How to Fix Greece Crisis


Selected points from an article by VITO J. RACANELLI in Barron’s

greece_crisis-9988340Europe should make Greece restructure its debt — swiftly.

Greek debt stood at 143% of its annual economic output at the end of last year. But as the nation’s economy shrinks, the ratio only gets worse, creating a painful downward spiral. The country has no room for error. If Greece’s economy contracts as expected this year, its debt will rise to 160% of GDP next year. Even if Greece executes the bailout plan perfectly, slower-than-projected growth or higher interest rates could push the ratio towards 180% in a few years, say Citigroup and the IMF.

Last week, in its latest Band-Aid attempt, the government announced new austerity measures that will extract a further €6.4 billion ($9.1 billion) from its reeling economy — through job and wage cuts, and new taxes — a desperate effort to make up for missed budget targets set in last year’s €110 billion bailout by the EU and International Monetary Fund.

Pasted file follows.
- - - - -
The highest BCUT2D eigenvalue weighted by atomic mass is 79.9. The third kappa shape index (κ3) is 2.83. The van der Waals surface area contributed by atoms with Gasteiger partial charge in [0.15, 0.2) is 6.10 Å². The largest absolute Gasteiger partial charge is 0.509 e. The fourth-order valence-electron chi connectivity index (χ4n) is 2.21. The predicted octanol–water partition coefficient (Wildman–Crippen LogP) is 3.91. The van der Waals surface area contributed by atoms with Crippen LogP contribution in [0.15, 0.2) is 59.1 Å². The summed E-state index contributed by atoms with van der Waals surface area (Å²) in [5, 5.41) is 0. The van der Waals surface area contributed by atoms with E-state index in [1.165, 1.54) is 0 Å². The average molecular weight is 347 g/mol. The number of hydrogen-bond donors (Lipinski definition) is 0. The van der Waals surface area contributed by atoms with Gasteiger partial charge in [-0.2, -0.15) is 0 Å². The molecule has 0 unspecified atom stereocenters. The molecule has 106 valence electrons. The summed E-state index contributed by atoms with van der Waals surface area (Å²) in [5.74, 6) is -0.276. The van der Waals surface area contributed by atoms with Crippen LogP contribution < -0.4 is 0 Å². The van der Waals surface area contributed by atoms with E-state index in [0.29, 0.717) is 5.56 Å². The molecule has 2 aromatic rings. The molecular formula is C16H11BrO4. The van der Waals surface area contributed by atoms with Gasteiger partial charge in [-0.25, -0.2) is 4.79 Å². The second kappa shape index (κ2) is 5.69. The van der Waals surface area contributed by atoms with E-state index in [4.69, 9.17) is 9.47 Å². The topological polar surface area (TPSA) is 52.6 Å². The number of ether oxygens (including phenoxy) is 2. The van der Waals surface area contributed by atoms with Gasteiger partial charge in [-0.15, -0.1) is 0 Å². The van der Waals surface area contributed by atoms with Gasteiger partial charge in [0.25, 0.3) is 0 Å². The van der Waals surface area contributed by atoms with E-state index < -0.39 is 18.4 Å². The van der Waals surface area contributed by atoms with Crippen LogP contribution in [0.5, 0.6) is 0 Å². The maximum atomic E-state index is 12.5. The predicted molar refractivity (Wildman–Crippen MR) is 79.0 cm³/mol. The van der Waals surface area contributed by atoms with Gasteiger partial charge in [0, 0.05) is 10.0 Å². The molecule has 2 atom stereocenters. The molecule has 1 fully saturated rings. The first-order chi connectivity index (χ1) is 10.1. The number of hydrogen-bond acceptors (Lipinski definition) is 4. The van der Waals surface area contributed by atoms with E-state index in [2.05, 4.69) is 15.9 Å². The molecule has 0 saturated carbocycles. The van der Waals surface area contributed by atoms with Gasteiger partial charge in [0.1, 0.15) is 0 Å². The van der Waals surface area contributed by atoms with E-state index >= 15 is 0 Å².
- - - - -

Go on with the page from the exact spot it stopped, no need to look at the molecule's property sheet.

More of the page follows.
The better course is to allow Greece to write down its debt now and try to get its economy growing again. Not that a write-down would be painless. With Greece’s public debt at €327 billion, a 50% write-down means roughly a €160 billion loss for creditors. Many of them are Greeks themselves, of course. Greek banks would need complete recapitalization, and the rest of the financial system would need huge injections of cash.To cope with its crisis, Greece has had to cut spending sharply and raise taxes. Its value-added tax, the main sales tax, is headed for an average 20% increase. As a result of such moves, the budget deficit as a share of GDP dropped to 10.5% last year, from 15% in 2009.

Read the full article here